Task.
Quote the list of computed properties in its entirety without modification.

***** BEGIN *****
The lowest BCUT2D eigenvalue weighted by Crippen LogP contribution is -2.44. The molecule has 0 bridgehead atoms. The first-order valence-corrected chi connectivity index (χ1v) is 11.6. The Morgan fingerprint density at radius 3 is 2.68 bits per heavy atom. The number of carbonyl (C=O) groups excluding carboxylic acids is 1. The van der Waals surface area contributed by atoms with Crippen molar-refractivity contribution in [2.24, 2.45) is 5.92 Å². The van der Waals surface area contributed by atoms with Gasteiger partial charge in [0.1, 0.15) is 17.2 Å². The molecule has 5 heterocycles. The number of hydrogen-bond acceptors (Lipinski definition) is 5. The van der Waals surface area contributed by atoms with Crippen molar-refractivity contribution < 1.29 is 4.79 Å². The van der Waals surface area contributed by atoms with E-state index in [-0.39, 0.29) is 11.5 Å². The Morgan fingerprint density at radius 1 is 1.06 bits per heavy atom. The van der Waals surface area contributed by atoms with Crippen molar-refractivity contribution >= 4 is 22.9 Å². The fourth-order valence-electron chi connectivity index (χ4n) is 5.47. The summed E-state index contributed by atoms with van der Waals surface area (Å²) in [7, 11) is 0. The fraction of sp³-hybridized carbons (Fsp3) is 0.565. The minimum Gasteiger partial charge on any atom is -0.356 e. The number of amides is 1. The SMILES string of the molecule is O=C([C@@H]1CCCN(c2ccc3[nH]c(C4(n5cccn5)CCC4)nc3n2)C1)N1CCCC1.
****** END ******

The lowest BCUT2D eigenvalue weighted by Crippen LogP contribution is -2.44. The molecule has 0 bridgehead atoms. The first-order valence-corrected chi connectivity index (χ1v) is 11.6. The Morgan fingerprint density at radius 3 is 2.68 bits per heavy atom. The number of carbonyl (C=O) groups excluding carboxylic acids is 1. The van der Waals surface area contributed by atoms with Crippen molar-refractivity contribution in [2.24, 2.45) is 5.92 Å². The van der Waals surface area contributed by atoms with Gasteiger partial charge in [0.1, 0.15) is 17.2 Å². The molecule has 5 heterocycles. The number of hydrogen-bond acceptors (Lipinski definition) is 5. The van der Waals surface area contributed by atoms with Crippen molar-refractivity contribution < 1.29 is 4.79 Å². The van der Waals surface area contributed by atoms with E-state index in [-0.39, 0.29) is 11.5 Å². The Morgan fingerprint density at radius 1 is 1.06 bits per heavy atom. The van der Waals surface area contributed by atoms with Crippen molar-refractivity contribution >= 4 is 22.9 Å². The fourth-order valence-electron chi connectivity index (χ4n) is 5.47. The summed E-state index contributed by atoms with van der Waals surface area (Å²) in [7, 11) is 0. The fraction of sp³-hybridized carbons (Fsp3) is 0.565. The minimum Gasteiger partial charge on any atom is -0.356 e. The number of amides is 1. The SMILES string of the molecule is O=C([C@@H]1CCCN(c2ccc3[nH]c(C4(n5cccn5)CCC4)nc3n2)C1)N1CCCC1.